Unlike Nanodrop, Qubit 2.0 is based on the principle of fluorometry where quantitation of DNA, RNA and protein is done using highly sensitive and accurate fluorescence dyes. When compared to spectrophotometers, UVinduced fluorescence due to intercalating dyes is a more precise and sensitive method of quantifying DNA. The intercalating dye interacts specifically with double-stranded DNA and therefore estimation is not effected by contaminating proteins or ribo-nucleic acid molecules. The usable concentration range for NanoDrop as per the manufacturer is 0.4–15,000 ng/μL. It cannot selectively measure dsDNA/ssDNA/RNA when the others are present as it measures the total absorbance of the sample. Nucleic acids have absorbance maxima at 260 nm. Historically, the ratio of this absorbance maximum to the absorbance at 280 nm has been used as a measure of purity in both DNA and RNA extractions. Inaccurate ratios may be encountered at very low concentrations (<10 ng/μl) of nucleic acids. All these factors might contribute to the inaccurate concentrations of cfDNA given by NanoDrop.
Interassay variability was done using serial doubling dilution of a sample with known concentration of DNA. At lower concentrations or higher dilutions (sixteenfold and above), quantification by NanoDrop was neither precise nor accurate, while quantification by Qubit was found to be precise and close to estimated concentration of DNA at the tested dilution. As explained above, the higher detection range of NanoDrop and its inability to selectively measure dsDNA/ssDNA/RNA may be responsible for this high inter-assay variability at lower concentration of DNA in tested sample.
In case of Qubit, use of dyes selective for dsDNA, RNA, and protein minimizes the effects of contaminants in the sample that affects the quantitation. The illumination and detection technologies used in fluorometer allow using as little as 1 μL of sample and still achieve high levels of accuracy, even with very dilute samples.
Gong and Li have reported the average yields of DNA from 200 μL of fresh whole blood, frozen blood, and dry blood to be 7.21 ± 0.84 μg, 6.30 ± 0.59 μg, and 2.15 ± 0.25 μg, respectively. The quantity of DNA extracted from 200 μL of our study samples was much lower, average 0.32 μg as quantified by NanoDrop and 0.016 μg as quantified by Qubit method. The difference in amount of extracted DNA is because of the conscious efforts in the present study to perform DNA extraction on study samples after removing all the cellular components.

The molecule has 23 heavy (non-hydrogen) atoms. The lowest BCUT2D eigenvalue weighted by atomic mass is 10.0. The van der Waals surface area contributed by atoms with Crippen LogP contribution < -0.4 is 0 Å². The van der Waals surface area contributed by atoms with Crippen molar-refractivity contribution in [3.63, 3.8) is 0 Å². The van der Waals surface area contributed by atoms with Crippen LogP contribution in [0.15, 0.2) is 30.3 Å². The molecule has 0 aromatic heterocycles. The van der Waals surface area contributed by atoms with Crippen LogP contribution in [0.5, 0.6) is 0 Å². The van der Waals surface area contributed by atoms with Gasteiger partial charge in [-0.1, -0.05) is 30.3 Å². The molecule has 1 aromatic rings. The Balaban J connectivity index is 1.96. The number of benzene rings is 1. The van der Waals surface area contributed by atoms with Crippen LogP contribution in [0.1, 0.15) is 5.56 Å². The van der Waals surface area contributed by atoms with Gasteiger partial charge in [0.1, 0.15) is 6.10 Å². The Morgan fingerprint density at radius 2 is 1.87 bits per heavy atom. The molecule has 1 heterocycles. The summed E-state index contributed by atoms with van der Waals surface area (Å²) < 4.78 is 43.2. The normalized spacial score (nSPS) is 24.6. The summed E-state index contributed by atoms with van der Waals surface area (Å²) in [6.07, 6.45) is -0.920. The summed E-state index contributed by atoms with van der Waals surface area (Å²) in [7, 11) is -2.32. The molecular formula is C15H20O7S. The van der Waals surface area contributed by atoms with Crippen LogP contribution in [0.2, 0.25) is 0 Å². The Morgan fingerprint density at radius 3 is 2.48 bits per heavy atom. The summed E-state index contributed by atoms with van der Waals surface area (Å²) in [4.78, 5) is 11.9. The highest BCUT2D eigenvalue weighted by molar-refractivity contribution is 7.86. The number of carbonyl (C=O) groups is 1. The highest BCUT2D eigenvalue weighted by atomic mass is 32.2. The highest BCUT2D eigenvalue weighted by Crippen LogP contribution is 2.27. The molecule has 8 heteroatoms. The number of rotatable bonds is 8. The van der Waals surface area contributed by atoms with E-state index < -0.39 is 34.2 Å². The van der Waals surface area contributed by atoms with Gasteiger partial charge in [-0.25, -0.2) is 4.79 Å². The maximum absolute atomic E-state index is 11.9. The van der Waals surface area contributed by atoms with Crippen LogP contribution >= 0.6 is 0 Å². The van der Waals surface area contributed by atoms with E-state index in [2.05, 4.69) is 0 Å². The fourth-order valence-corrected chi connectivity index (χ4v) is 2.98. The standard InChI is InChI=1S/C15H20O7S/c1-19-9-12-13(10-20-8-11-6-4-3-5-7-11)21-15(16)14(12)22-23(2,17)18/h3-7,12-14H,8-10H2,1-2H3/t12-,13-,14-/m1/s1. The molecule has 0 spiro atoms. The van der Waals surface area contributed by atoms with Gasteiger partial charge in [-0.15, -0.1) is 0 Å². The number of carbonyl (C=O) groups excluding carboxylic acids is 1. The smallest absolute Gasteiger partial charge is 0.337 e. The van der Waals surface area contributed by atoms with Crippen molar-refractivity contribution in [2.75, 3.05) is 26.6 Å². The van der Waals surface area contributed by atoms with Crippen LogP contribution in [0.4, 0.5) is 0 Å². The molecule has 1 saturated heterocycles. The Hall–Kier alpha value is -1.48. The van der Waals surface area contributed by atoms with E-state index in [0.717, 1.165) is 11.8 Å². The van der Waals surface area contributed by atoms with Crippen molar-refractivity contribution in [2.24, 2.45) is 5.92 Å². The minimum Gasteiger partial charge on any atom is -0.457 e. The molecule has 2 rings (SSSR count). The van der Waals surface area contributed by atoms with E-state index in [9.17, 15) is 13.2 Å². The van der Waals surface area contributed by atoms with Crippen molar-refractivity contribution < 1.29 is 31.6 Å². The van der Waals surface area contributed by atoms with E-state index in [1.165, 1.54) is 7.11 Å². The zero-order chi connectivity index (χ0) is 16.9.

| Conclusion|| |
Concentration of cfDNA in red cell supernatants in the present study were found to be in the range where quantification by Nanodrop (Spectrophotometry) was found to be inaccurate.. Due to high interassay variability between the two methods and the better precision and accuracy of Qubit, it is recommended that fluorometry-based method be used for quantification of cfDNA in blood components.
The authors would like to acknowledge all blood donors who consented to participate in this study. We also acknowledge the support form Research Cell and Ethics Committee of the Institute in supporting the study.
Financial support and sponsorship
This study was financially supported by Research Cell, SGPGI.
Conflicts of interest
There are no conflicts of interest.
| References|| |
Baumgartner JM, Nydam TL, Clarke JH, Banerjee A, Silliman CC, McCarter MD. Red blood cell supernatant potentiates LPS-induced proinflammatory cytokine response from peripheral blood mononuclear cells. J Interferon Cytokine Res 2009;29:333-8.
Silliman CC, Clay KL, Thurman GW, Johnson CA, Ambruso DR. Partial characterization of lipids that develop during the routine storage of blood and prime the neutrophil NADPH oxidase. J Lab Clin Med 1994;124:684-94.
Nielsen HJ, Reimert CM, Pedersen AN, Brünner N, Edvardsen L, Dybkjaer E, et al.
Time-dependent, spontaneous release of white cell- and platelet-derived bioactive substances from stored human blood. Transfusion 1996;36:960-5.
Chin-Yee I, Keeney M, Krueger L, Dietz G, Moses G. Supernatant from stored red cells activates neutrophils. Transfus Med 1998;8:49-56.
Silliman CC, Bjornsen AJ, Wyman TH, Kelher M, Allard J, Bieber S, et al.
Plasma and lipids from stored platelets cause acute lung injury in an animal model. Transfusion 2003;43:633-40.
Högman CF, Meryman HT. Storage parameters affecting red blood cell survival and function after transfusion. Transfus Med Rev 1999;13:275-96.
Tinmouth A, Fergusson D, Yee IC, Hébert PC, ABLE Investigators, Canadian Critical Care Trials Group. et al.
Clinical consequences of red cell storage in the critically ill. Transfusion 2006;46:2014-27.
Zimrin AB, Hess JR. Current issues relating to the transfusion of stored red blood cells. Vox Sang 2009;96:93-103.
Garg AD, Nowis D, Golab J, Vandenabeele P, Krysko DV, Agostinis P. Immunogenic cell death, DAMPs and anticancer therapeutics: An emerging amalgamation. Biochim Biophys Acta 2010;1805:53-71.
Krysko DV, Agostinis P, Krysko O, Garg AD, Bachert C, Lambrecht BN, et al.
Emerging role of damage-associated molecular patterns derived from mitochondria in inflammation. Trends Immunol 2011;32:157-64.
Chen GY, Nuñez G. Sterile inflammation: Sensing and reacting to damage. Nat Rev Immunol 2010;10:826-37.
Takeuchi O, Akira S. Pattern recognition receptors and inflammation. Cell 2010;140:805-20.
Xu J, Zhang X, Monestier M, Esmon NL, Esmon CT. Extracellular histones are mediators of death through TLR2 and TLR4 in mouse fatal liver injury. J Immunol 2011;187:2626-31.
Allam R, Scherbaum CR, Darisipudi MN, Mulay SR, Hägele H, Lichtnekert J, et al.
Histones from dying renal cells aggravate kidney injury via TLR2 and TLR4. J Am Soc Nephrol 2012;23:1375-88.
Gong R, Li S. Extraction of human genomic DNA from whole blood using a magnetic microsphere method. Int J Nanomedicine 2014;9:3781-9.
Department of Transfusion Medicine, Sanjay Gandhi Postgraduate Institute of Medical Sciences, Lucknow - 226 014, Uttar Pradesh
Source of Support: None, Conflict of Interest: None
[Figure 1], [Figure 2]